3. The full history approach also uses a history table as described before, but this approach also copies records that have been inserted into the original table immediately over into the history table and marks them as inserted. Deleted records are again only marked as deleted in the history table and removed from the original table. An advantage of this approach is that the original table remains unchanged again and that it facilitates a simple query structure as no joins are required. All requests for data citation are handled by the history table whereas the original tables is not involved in the data citation process. The drawback of this approach is its huge increase in storage size by keeping virtually a historicizing copy of the entire data.

Many RDBMS such as PostgreSQL or Oracle support timestamped and versioned data off the shelf, hence such an approach might be implemented with standard tools. Table  I shows a comparison of the three table designs.


Table 1: Comparison of Table Designs




Storage demand

Query complexity














The granularity of this approach is on a record level, hence every change on the data is reflected. In our model, the timestamp contains the explicit date at which the data has been changed with the respective updates being executed as atomic transactions.

3.2  Ensuring Unique Sorts

A crucial aspect of result sets is their sorting. The results returned by a database query are commonly fed into subsequent processes in their order of appearance in the result set. In situations where the order of processing has some effect on the outcome (e.g. in machine learning processes), we need to ensure consistent sorting of the result sets is provided. Hence, the order in which records are returned from the database needs to be maintained upon a query’s re-execution. This is challenging as relational databases are inherently set based. According to the SQL99 standard[5], if no ORDER BY clause is specified, the sorting is implementation specific. Even if an ORDER BY clause is provided, the exact ordering may not be defined if there are several rows having the same values for the specified sorting criteria.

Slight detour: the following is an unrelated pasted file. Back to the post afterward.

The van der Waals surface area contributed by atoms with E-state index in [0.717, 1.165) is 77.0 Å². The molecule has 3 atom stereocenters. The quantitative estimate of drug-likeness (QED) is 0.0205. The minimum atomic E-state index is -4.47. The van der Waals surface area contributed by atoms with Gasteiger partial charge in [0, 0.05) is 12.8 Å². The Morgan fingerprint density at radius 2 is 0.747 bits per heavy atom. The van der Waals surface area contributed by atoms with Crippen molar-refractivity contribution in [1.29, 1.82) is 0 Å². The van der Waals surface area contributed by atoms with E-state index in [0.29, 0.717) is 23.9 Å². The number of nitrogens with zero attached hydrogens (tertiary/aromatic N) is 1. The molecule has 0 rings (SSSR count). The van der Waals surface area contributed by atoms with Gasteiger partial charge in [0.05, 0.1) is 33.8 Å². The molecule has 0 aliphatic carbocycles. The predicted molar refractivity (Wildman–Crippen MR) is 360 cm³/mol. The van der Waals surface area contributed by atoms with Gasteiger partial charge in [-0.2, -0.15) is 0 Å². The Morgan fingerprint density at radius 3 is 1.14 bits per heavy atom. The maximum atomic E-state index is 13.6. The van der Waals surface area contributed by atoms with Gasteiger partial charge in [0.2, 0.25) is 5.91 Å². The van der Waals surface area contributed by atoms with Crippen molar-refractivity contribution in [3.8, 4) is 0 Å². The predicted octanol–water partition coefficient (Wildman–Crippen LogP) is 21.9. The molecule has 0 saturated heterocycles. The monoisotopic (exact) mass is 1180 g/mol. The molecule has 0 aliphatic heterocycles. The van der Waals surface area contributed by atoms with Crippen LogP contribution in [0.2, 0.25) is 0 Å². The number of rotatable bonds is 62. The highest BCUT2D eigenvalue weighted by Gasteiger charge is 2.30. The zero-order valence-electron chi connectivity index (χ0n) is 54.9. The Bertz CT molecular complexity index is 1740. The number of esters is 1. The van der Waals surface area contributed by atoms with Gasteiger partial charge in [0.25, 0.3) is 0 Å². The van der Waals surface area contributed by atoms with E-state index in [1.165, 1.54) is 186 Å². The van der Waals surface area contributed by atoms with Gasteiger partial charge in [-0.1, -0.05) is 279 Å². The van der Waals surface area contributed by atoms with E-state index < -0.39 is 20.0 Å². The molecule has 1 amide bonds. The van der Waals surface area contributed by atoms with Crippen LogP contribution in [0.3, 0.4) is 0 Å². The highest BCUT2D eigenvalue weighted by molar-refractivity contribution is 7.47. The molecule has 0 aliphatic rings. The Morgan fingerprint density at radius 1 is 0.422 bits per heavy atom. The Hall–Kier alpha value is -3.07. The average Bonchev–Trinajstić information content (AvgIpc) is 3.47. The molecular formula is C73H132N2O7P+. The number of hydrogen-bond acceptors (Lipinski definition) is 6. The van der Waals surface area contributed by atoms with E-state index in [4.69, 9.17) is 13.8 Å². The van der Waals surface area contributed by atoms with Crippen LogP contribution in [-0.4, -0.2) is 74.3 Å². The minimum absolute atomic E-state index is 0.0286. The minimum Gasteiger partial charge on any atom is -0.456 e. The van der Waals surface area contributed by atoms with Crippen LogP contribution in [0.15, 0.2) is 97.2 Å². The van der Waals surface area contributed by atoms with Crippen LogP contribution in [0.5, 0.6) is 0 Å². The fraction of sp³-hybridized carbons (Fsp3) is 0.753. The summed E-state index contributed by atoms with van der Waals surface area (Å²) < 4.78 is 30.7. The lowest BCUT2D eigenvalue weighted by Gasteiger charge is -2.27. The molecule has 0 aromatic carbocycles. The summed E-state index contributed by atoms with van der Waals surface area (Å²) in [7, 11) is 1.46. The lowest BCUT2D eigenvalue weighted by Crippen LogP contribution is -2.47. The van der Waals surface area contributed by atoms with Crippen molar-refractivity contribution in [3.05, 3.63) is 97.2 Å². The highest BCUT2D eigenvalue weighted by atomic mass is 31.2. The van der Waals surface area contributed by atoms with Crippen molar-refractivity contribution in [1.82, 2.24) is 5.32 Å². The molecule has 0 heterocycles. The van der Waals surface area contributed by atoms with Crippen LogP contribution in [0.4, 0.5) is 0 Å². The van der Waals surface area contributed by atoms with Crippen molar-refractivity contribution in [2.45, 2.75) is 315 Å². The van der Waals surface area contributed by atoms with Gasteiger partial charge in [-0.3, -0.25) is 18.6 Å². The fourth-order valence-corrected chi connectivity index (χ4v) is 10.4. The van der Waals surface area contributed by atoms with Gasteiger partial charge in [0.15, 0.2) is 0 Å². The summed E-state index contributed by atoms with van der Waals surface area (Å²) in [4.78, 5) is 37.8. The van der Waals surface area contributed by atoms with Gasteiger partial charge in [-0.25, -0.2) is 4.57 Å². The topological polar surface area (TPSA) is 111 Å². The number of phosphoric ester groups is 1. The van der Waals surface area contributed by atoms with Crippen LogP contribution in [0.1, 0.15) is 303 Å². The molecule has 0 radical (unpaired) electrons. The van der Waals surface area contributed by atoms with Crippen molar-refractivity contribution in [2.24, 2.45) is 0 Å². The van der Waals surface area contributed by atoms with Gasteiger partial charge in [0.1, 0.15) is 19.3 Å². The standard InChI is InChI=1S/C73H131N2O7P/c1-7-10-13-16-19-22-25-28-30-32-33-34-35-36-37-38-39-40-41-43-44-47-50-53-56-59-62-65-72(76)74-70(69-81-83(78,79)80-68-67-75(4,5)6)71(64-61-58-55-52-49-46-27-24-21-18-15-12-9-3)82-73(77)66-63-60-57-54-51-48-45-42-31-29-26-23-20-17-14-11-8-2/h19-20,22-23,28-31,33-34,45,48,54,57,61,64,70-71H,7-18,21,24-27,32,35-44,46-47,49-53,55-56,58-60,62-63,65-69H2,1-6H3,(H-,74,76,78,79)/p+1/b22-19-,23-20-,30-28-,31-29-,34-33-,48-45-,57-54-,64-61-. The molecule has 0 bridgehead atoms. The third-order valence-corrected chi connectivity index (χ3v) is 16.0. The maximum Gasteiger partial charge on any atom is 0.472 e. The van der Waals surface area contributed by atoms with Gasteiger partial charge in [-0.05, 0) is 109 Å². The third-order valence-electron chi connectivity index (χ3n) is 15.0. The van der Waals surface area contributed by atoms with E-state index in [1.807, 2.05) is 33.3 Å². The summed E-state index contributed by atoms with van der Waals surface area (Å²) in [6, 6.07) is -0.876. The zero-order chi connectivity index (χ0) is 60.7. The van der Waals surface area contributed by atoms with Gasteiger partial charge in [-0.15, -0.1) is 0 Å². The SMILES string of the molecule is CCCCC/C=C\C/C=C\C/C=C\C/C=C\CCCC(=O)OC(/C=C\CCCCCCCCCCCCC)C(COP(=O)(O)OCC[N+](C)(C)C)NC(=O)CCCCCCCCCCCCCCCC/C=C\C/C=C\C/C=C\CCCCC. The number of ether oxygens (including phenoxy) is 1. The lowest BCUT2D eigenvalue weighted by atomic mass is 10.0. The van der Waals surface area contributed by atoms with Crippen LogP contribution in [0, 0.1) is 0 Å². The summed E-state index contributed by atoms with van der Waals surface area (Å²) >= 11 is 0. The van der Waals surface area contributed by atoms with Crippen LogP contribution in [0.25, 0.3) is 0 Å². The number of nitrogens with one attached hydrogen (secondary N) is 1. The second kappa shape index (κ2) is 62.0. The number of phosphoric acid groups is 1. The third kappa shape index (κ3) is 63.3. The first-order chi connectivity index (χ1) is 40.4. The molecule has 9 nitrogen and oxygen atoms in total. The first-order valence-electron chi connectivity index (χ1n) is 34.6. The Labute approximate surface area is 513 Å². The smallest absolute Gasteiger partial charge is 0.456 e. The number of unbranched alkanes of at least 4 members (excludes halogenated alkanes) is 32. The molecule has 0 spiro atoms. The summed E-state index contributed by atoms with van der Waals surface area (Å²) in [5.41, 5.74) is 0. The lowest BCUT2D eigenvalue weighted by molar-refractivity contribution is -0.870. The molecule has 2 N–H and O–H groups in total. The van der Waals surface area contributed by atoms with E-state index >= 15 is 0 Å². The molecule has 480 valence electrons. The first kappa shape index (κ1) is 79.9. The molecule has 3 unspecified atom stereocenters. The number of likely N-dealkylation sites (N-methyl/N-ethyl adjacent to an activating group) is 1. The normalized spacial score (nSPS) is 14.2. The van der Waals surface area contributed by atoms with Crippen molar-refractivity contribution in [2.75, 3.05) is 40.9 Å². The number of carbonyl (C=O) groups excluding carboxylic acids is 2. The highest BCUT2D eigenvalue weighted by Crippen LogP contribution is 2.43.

For this reason queries need to have a sorting order specified in order to be compliant with our model. As a basic mechanism, we only consider standard sorting mechanisms, i.e. using ORDER BY clauses. If no such sorting behavior is determined, a standard sorting based on the primary key columns of the involved tables is appended to the query. This covers only basic SQL SELECT statements, but is sufficient for the most use cases requiring data citation. Additionally means to mitigate non-determinism and randomness are required when preparing and re-executing processes at a later point in time for validation purposes [8]. Randomized functions or relative time specifications are still a problem when they are used in stored procedures or SELECT-statements. So far, there exists no standard solution that can mitigate the effects of randomness and non-determinism.

3.3  Retrieving a Citable Subset

The query store contains the modified query q, a timestamp and the hash value HR(q) of the result set that q returned at that point of time. Whenever the subset that was delivered by q is referenced at a later point in time, the SQL query statement obtaining the previously stored data set denoted q’ is executed. At the retrieval of the subset, query q’ needs to point to the subset of the history table presenting only those values that have been valid during the time of the original query execution. By using the version information and the temporal metadata for every record, the appropriate subset delivering the appropriate data can easily be constructed. The exact query structure again depends on the implementation design of the temporal data in the tables.

3.4  Query Re-Writing: Replanting Branches